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Sand in the Chicken Coop
Sand is the answer to an obsessive person’s dreams. Close your eyes and imagine: Beautifully manicured chicken feet (free of poo), zen garden furrows in the ground, everything staying in it’s place instead of blowing around whenever a wing is flapped. Imagine walking in and smelling… nothing. Sand, my dear readers, is the answer.
I started last spring using sand in the coop and run. The birds has decimated the lawn leaving treacherous mud in it’s wake. Getting to the water station was becoming an Olympic feat. As usual, I turned BackYardChickens.com People were singing the praises of using sand to help with drainage and to replace more traditional bedding options. Traditional bedding can be a nightmare in a run because it is exposed to the elements. It can get soggy, moldy or just smell terrible. The sand suffers none of those problems. There are, however, things you must do so that your sand does what you want it to do.
Choosing the Right Sand
- Type: It should be a sand that have various sizes mixed in. Bank run or construction sand are great choices. Playsand floats and you’ll regret using it.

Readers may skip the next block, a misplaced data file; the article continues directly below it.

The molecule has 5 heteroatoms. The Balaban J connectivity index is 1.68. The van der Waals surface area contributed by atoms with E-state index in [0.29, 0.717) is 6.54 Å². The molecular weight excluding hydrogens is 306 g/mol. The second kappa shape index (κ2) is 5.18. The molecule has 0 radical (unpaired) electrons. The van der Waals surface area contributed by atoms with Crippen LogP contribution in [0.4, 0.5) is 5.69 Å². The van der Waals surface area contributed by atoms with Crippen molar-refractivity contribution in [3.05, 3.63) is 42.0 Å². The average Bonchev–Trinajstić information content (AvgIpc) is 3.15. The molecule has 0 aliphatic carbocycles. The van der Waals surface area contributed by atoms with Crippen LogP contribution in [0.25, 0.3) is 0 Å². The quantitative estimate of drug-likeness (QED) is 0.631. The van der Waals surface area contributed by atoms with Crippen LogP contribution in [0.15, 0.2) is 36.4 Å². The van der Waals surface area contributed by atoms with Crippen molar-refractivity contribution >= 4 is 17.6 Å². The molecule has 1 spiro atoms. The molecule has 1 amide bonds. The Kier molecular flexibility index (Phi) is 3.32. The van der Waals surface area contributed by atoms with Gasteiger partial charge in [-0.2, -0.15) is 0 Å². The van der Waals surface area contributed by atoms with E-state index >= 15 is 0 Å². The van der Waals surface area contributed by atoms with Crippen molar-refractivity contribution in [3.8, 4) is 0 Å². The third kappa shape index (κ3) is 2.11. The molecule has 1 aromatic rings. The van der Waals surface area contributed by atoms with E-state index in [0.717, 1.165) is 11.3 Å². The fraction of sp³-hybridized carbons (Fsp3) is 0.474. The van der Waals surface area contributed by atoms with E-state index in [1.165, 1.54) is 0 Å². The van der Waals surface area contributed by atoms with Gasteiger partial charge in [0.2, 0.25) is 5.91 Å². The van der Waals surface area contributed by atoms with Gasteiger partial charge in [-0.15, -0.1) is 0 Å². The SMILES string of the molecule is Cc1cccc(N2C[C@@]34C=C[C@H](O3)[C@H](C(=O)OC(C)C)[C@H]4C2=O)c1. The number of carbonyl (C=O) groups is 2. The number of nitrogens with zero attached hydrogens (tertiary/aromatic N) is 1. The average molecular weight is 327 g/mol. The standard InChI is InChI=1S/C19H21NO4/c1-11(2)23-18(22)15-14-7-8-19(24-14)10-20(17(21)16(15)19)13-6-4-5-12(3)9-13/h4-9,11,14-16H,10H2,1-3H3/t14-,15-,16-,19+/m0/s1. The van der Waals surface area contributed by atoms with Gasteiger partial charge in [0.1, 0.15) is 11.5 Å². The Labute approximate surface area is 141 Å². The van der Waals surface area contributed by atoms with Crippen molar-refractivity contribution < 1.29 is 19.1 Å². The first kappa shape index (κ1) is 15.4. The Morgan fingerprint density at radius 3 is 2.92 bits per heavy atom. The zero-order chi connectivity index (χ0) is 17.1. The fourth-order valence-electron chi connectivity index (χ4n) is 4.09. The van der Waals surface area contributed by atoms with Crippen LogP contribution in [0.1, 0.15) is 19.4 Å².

- Depth: A thin layer will not give you the results you want. Poo will shift below to the ground and stink to high heaven. In the coop you can get away with 3-4″ so long as it’s not placed right on the ground. This is good for coops with plywood or a lined floor. In the run, 6-8″ is ideal for drainage.
In addition to the “pros” already mentioned, here are a few more reasons to choose sand:
- It’s cost effective. For anywhere from $10-$20 you can get an entire truckload of sand from a quarry.
- It creates a natural dustbath area and provides all the grit you could need.
- It stays dry. It quickly drys poo and doesn’t retain moisture so you don’t need to worry about mold or bugs.
- It stays cool in the summer, even during the biggest heat waves.
- It conserves feed. Pelletized feed stays on the surface and can easily be found by hungry birds.
- Composting made easy! No bedding that needs to be broken down.
- Aesthetically pleasing. You can even create a nice zen garden feel (though the birds may not appreciate your efforts and destroy it quickly).
- Less chance of frostbite during the winter because there is no moisture to build up.
Maintenance is super easy too! A modified stall rake makes a giant kitty litter scoop. Just use zip ties to attach some hardware cloth. Once a year I completely clean out the coop and add new sand. Twice a year I add some pelletized lime to the run and refresh any lost sand in the run. In the winter I throw in some ash from the fireplace and in the summer I sprinkle in some DE.- See more at: http://104homestead.com/sand-in-coop/#sthash.VeNDag1e.dpuf